Key Learnings

Parental leave provides a statutory entitlement for an eligible Employee to take up to 26 working weeks of unpaid parental leave for each relevant child. Subject to the ability to postpone leave, an Employer is required to allow Employees to take the parental leave they have requested for continuous periods of at least six weeks at a time. Lesser duration parental leave periods requested only need to be approved at the Organisation’s discretion.

This case highlights the fact that if an Employee feels that the Employer has penalised him/her for making an application for leave, the Employee may refer the matter to an Adjudicator of the Workplace Relations Commission. Such action by the Employer would encompass any action which could be interpreted as penalisation by the Employer against the Employee for having made an application for leave, as seen during the interview stage of this case.


The complainant alleges that she was penalised in relation to an application she made under the Parental Leave Act 1998, both in relation to the manner in which her leave was granted and subsequently, in relation to her application for the post of Deputy Principal.

Summary of Complainant’s Case

The Complainant has performed the role of Primary School Teacher for the past 28 years. In early June 2020, the Complainant applied to the Respondent requesting six periods of parental leave, some of which were intended to be in September and October 2020, pursuant to her statutory right to do so as set out under the Parental Leave Act 1998. At the time of the submission of that application, there was no policy in place in the Respondent School related to applications for Parental Leave.

On 12th June 2020, by email, the Respondent rejected the Complainant’s request, stating;
“The Board of Management discussed your application for parental leave at our meeting on the 9th June 2020. The Board of Management agreed that due to the worldwide Covid pandemic and the fact that children will have been off school for nearly 6 months at the time of their return, children will need stability. Consequently, the Board of Management agreed that no discretionary leave will be granted for September/October. All other weeks of leave post-Halloween will be considered in October. This you’ll understand is done in the interest of the safety and welfare of the children, staff members, and parents. The Board of Management wishes to acknowledge your withdrawal of your application for Job Share.”

On the 19th of June 2020, the Complainant wrote to the Respondent requesting that the Respondent reconsider the application for parental leave and to clarify that her job share application had not been withdrawn. Further, the Complainant, in an effort to be reasonable, outlined that she felt that “…it would be possible to forego leave in September and to postpone that leave until May/June 2021.”

The Complainant received a reply from the Respondent dated 19th June 2020 which did not address her request for parental leave, apart from any leave which was intended to be “post Halloween”.

Following that email the Complainant provided the Respondent with a further application for parental leave. The dates applied for were all post-October 2020. In error, the Complainant outlined the dates on the incorrect document, but nonetheless, it is submitted that the intended dates on which the Complainant wished to avail of parental leave were set out.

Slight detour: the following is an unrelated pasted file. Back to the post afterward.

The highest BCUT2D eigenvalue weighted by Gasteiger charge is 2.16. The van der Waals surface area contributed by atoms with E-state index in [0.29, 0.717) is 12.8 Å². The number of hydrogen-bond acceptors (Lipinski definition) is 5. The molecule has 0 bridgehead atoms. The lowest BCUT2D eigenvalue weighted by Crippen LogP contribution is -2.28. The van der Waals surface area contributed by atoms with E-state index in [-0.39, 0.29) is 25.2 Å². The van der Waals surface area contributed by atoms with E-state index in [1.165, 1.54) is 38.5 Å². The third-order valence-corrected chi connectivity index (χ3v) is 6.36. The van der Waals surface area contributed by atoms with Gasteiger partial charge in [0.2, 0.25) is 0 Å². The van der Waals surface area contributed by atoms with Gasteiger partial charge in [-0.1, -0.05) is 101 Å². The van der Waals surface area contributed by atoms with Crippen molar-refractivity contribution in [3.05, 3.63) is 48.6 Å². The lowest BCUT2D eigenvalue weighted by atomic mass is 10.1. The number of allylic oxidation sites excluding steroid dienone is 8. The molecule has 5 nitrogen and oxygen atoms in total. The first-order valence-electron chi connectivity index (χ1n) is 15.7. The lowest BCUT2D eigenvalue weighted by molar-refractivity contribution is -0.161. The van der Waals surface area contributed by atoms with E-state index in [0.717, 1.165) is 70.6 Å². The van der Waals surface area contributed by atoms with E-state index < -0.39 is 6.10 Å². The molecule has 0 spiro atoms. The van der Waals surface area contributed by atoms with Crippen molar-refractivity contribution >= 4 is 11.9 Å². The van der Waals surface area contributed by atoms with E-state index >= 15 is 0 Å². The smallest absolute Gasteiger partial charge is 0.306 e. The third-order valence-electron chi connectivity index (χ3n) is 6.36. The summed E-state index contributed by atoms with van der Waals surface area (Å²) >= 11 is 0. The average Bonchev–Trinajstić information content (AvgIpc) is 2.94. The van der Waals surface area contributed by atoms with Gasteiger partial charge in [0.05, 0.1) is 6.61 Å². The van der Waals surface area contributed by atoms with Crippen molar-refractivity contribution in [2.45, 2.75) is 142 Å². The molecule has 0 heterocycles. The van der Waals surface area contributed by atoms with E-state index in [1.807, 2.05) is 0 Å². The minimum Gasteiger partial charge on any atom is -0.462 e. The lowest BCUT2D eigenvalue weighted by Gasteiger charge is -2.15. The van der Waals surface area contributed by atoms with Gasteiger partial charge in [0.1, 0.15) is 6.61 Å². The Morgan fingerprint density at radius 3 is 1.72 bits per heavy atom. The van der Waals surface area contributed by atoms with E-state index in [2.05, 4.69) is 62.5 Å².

A reply was received from the Respondent on 1st July 2020, advising that a number of weeks of parental leave sought by the Complainant in the months of November and December 2020 and January, February, March, and May 2021 would not be granted due to the unavailability of one named substitute teacher.

Amended dates on which parental leave which was approved by the Respondent were outlined. These partly amended dates were granted subject to a condition that the Complainant would surrender statutory leave to which she would otherwise be entitled for the school year 2020/2021.

By email, on 7th July 2020, the Complainant contacted the Chairperson of the Respondent requesting to meet to discuss the Respondent. This meeting request was refused.

By letter dated the 8th of July 2020, the Complainant’s trade union wrote to the Chairperson of the Respondent on behalf of the Complainant setting out the grounds on which the position taken by the Respondent was in breach of the Complainant’s rights. That letter set out a number of matters with reference to the decision of the Respondent, communicated to the Complainant on 1st July 2020 which included,  concerns at the conditional approval of parental leave, subject to the availability of a named teacher and, concerns at the inclusion of a condition by where the Respondent “expected that no other types of leave will be taken e.g., family leave, EPV days.”

The union, by way of a letter dated 20th July 2020 stated that the Complainant’s “intention is to avail of parental leave for the 2020/21 school year.” As per the Chairperson of the Respondent’s request, a further application was made by way of completing the application form provided by the Respondent.

In or about mid-November 2020, the Complainant became aware of a vacancy for a Deputy Principal role at the National School. In the period immediately prior to that, a process of consultation took place with staff in relation to the prospective roles and responsibilities that would be for the role once filled. This included a Zoom meeting on 11th November 2020.

The Complainant was interviewed for the Deputy Principal role on 15th December 2020, by a panel comprising the Principal, the Chairperson, and an independent assessor. In the circumstances, and in light of the protracted period of dispute which had not been resolved as of the date of the interview, it was entirely inappropriate for the Principal and Chairperson to sit on the interview panel for the Deputy Principal role.